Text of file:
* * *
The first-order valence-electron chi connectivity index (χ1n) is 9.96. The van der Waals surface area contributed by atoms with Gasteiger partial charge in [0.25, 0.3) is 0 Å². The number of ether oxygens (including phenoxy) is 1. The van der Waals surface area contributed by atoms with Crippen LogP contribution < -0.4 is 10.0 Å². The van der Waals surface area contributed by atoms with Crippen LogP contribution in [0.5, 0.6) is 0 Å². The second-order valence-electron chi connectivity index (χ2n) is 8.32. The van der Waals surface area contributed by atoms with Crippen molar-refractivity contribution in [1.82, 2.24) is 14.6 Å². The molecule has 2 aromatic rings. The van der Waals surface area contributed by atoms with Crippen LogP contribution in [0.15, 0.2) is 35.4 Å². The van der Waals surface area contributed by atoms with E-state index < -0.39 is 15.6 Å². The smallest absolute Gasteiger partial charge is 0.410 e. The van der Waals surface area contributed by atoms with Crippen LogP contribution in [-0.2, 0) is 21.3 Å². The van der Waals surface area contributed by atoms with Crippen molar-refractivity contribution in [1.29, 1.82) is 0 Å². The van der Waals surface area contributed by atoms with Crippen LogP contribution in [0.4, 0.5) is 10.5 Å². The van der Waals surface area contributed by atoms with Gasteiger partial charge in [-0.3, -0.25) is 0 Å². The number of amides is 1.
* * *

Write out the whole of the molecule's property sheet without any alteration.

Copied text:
The first-order valence-electron chi connectivity index (χ1n) is 9.96. The van der Waals surface area contributed by atoms with Gasteiger partial charge in [0.25, 0.3) is 0 Å². The number of ether oxygens (including phenoxy) is 1. The van der Waals surface area contributed by atoms with Crippen LogP contribution < -0.4 is 10.0 Å². The van der Waals surface area contributed by atoms with Crippen LogP contribution in [0.5, 0.6) is 0 Å². The second-order valence-electron chi connectivity index (χ2n) is 8.32. The van der Waals surface area contributed by atoms with Crippen molar-refractivity contribution in [1.82, 2.24) is 14.6 Å². The molecule has 2 aromatic rings. The van der Waals surface area contributed by atoms with Crippen LogP contribution in [0.15, 0.2) is 35.4 Å². The van der Waals surface area contributed by atoms with E-state index < -0.39 is 15.6 Å². The smallest absolute Gasteiger partial charge is 0.410 e. The van der Waals surface area contributed by atoms with Crippen LogP contribution in [-0.2, 0) is 21.3 Å². The van der Waals surface area contributed by atoms with Crippen molar-refractivity contribution in [1.29, 1.82) is 0 Å². The van der Waals surface area contributed by atoms with Crippen LogP contribution in [0.4, 0.5) is 10.5 Å². The van der Waals surface area contributed by atoms with Gasteiger partial charge in [-0.3, -0.25) is 0 Å². The number of amides is 1.